The Theater Season 2011-2012 (on a four star scale)

The Agony And The Ecstasy Of Steve Jobs ** 1/2
All-American **
All's Well That Ends Well/Shakespeare in the Park **
Assistance **
The Atmosphere Of Memory 1/2 *
Blood Knot at Signature **
Bob *** 1/2
Bonnie & Clyde feature profile of Jeremy Jordan
Broadway By The Year: 1997 ** 1/2
Carrie ** 1/2
The Cherry Orchard with Dianne Wiest **
Chinglish * 1/2
Close Up Space *
Crane Story **
Cymbeline at Barrow Street Theatre ***
Dedalus Lounge * 1/2
Early Plays (Eugene O'Neill at St. Ann's Warehouse) *
Ernani at Met w Angela Meade *** 1/2
An Evening With Patti Lupone and Mandy Patinkin ***
Follies *** 1/2
Fragments ***
Galileo with F. Murray Abraham **
The Gershwins' Porgy And Bess *** 1/2
Godspell ** 1/2
Goodbar * 1/2
Hair ***
Hand To God ***
Hero: The Musical * 1/2
How The World Began * 1/2
Hugh Jackman: Back On Broadway ***
Irving Berlin's White Christmas ***
It's Always Right Now, Until It's Later *** 1/2
King Lear at Public with Sam Waterston **
Krapp's Last Tape with John Hurt ***
Lake Water **
Leo ***
Love's Labor's Lost at the PublicLab ** 1/2
Lysistrata Jones *
Man And Boy * 1/2
The Man Who Came To Dinner **
Maple And Vine **
Master Class w Tyne Daly ** 1/2
Measure For Measure/Shakespeare in the Park ***
Milk Like Sugar ***
Mission Drift * 1/2
Misterman ** 1/2
The Mountaintop ** 1/2
Newsies **
Pigpen's The Nightmare Story *** 1/2
Once *** 1/2
Olive and The Bitter Herbs ** 1/2
On A Clear Day You Can See Forever * 1/2
One Arm ***
Other Desert Cities on Broadway ** 1/2
Private Lives **
Queen Of The Mist ** 1/2
Radio City Christmas Spectacular ** 1/2
Relatively Speaking * 1/2
Richard III w Kevin Spacey at BAM ***
The Road To Mecca ** 1/2
Samuel & Alasdair: A Personal History Of The Robot War ** 1/2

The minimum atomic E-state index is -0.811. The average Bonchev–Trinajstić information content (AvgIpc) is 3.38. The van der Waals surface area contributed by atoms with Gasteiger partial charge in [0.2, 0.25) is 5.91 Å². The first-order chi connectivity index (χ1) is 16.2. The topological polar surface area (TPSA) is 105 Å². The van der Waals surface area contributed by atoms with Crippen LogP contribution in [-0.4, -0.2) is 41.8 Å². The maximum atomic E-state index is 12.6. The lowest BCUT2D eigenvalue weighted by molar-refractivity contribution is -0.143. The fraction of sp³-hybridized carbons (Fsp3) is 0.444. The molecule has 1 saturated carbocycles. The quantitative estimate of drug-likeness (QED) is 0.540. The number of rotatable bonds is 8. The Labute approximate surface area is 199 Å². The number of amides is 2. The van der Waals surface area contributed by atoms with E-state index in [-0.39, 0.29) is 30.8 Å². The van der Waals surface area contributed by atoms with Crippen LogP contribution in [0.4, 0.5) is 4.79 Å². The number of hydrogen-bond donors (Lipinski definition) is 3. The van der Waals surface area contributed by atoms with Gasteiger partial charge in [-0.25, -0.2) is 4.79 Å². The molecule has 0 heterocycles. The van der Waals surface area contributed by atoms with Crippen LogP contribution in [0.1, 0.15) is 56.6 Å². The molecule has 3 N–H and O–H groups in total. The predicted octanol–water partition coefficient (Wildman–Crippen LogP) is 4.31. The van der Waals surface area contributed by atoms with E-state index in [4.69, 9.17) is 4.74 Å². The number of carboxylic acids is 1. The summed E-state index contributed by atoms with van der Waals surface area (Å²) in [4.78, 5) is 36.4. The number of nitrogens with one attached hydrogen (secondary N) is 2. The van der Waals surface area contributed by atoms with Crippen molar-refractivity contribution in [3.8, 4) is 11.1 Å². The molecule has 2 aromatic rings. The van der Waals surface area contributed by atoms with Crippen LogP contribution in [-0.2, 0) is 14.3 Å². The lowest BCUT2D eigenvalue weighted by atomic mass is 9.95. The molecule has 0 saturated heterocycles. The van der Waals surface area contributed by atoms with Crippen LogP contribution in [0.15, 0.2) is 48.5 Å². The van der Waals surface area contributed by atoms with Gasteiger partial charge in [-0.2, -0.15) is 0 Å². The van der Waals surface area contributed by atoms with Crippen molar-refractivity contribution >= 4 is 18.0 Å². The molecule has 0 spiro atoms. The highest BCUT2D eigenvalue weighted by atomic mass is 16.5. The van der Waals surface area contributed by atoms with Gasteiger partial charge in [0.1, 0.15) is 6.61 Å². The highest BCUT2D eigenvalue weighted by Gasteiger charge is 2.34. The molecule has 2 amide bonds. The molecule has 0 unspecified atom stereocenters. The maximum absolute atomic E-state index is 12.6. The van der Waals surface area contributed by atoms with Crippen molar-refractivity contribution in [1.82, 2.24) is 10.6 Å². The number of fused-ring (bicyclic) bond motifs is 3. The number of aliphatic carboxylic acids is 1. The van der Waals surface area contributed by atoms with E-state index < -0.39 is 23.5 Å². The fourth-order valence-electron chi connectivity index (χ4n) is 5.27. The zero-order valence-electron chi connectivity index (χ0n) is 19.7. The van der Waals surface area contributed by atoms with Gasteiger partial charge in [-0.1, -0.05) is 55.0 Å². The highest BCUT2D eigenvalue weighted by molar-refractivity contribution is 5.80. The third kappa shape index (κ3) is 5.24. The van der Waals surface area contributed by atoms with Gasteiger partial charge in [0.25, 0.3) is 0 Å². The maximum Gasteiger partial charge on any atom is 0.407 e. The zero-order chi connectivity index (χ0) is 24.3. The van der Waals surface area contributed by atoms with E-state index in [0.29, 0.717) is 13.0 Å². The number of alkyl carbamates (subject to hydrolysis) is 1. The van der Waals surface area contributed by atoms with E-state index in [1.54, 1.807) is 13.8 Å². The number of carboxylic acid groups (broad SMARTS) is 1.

The Select (The Sun Also Rises) ** 1/2
Seminar **
Septimus & Clarissa *** 1/2
Shlemiel The First ** 1/2
Silence! The Musical * 1/2
69 Degrees South * 1/2
Song From The Uproar **
Sons Of The Prophet *** 1/2
Sontag: Reborn *
Spiderman: Turn Off The Dark * 1/2
Standing On Ceremony: The Gay Marriage Plays **
Stick Fly **
The Submission **
Super Night Shot ** 1/2
Sweet and Sad **
The Table ** 1/2
Titus Andronicus at Public with Jay O. Sanders * 1/2
Tribes *** 1/2
The Ugly One **
Unnatural Acts ***
Venus In Fur ***
We Live Here **
Wild Animals You Should Know ** 1/2
Wit ** 1/2
Zarkana **



Thanks for reading. Michael Giltz is the cohost of Showbiz Sandbox, a weekly pop culture podcast that reveals the industry take on entertainment news of the day and features top journalists and opinion makers as guests. It's available for free on iTunes. Visit Michael Giltz at his website and his daily blog. Download his podcast of celebrity interviews and his radio show, also called Popsurfing and also available for free on iTunes. Link to him on Netflix and gain access to thousands of ratings and reviews.